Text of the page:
Oh Wicked: This is where it all begins. I always sound so harsh on Ace and yet I find that she compliments McCoy far better than any other companion compliments their Doctor throughout the eighties. They share the great chemistry that Baker and Bryant had but the characters manage to get along at the same time. McCoy and Aldred clearly adore each other, which often shines on screen. My two issues are that Aldred is by far a better performer than McCoy (at least at this stage in her career) and was given material that far out-shined him in her last year (Battlefield excepted) and secondly that her character as written is actually the most unconvincing in Doctor Who’s long history. She has conceptualised by middle class men who gave her god-awful censored street slang to speak and attempts to be contemporary which fall flat because the show moves on it leaps and bounds so quickly. Lifestyle too, what seemed hip and 'wicked' in the eighties is now looked back upon with unflattering views. She’s a sixteen-year-old girl from Perivale who was whipped up in a time storm to Iceworld where she works as a waitress and walks around with ladders and explosives in her rucksack. The fact that Sophie Aldred manages to subvert her horrendous material even some of the time is credit to her and in stories such as Remembrance of the Daleks, Ghost Light and Survival she really comes into her own. Dragonfire sees Ace written at her most childish and as a result Aldred rarely gets any opportunities to shine. It feels as though she is dumbing down her performance for kids telly but in reality she is just bringing to life what the script demands of her, and with some zest too. Lets take a little look at some of her choice dialogue. ‘You male chauvinist bilge bag!’ ‘A grade A hundred percent div!’ ‘Birdbath!’ ‘Mega!’ ‘My real mum and dad would never give me a naff name like Dorothy!’ No actor could make this dialogue sound authentic; it's enough to challenge the Kings and Queens of the British acting hierarchy.  Ace tags along with the Doctor’s hunt for dragons. She manages to be petulant, rude, arrogant and accusatory in her first episode – its like we’ve got Adric back. The look in her eyes when Kane offers her the chance to travel the 12 galaxies is a million times more convincing than he horrid slang. Ace’s story about looking up at the stars when she was younger touches on something magical, the real idea behind the character peeking out through the duff street cred. All this nonsense about Ace not screaming…she lets out a belter of a ‘Doctor!’ in her first story! Ace would go on to improve exponentially (in the next story for example) but for the time being she is a pantomime hero (much of her dialogue in this story would be right at home in a Christmas production) in a pantomime production.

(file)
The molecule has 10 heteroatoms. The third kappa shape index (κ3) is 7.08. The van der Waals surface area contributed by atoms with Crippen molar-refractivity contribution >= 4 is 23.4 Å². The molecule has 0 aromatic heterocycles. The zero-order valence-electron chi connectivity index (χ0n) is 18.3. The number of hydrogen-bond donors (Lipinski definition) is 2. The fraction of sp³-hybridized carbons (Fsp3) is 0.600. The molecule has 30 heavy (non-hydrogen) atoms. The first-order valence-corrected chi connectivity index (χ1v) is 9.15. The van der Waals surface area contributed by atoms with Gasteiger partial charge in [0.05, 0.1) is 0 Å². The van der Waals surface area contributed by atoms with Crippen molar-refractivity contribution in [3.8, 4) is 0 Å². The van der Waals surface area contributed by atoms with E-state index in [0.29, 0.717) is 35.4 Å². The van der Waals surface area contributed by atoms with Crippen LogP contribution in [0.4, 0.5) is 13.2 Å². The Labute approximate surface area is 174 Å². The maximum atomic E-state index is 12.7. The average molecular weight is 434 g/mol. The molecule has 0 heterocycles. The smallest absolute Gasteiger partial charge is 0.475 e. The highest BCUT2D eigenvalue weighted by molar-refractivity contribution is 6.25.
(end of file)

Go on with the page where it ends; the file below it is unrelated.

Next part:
Sparkling Dialogue: ‘Hurry…while stocks last.’

The Good Stuff: The music is very good indeed after nearly a whole season of McCulloch madness (although contradicting myself completely I do love his freakish score for Rani and the period music of Delta) it is lovely to have some understated atmospherics and a score really adds chills to the tale.Rather than it feeling as though there is a disco taking place just out of shot of most scenes.  Patricia Quinn’s Belasz shines and her scenes with Edward Peel’s Kane are the best character scenes of the year, loaded with poignancy and regret. Kane is a great villain simply because he is so intense and quietly menacing. Whilst Gavrok was also memorable for similar reasons, Peel plays the role with such relish it is impossible to take your eyes off him. Whoever was responsible for the shots of the planet deserves a clap on the back and Dominic Glynn’s music makes these sweeping scenes feel unashamedly epic. How unbelievably cruel is Kane telling Belasz she can leave before murdering her? There is some twisted psychology going on there and it is a relationship that has some very unpleasant undertones. The undocking and destruction of the Nostferatu is well realised. There is a nice touch of horror with Kane’s face melting. What about Mel and Glitz heading off in the Nosferatu and bumping into Red Dwarf in the future? They are precisely the kind of bizarre stereotypes that the Dwarfers used to stumble across!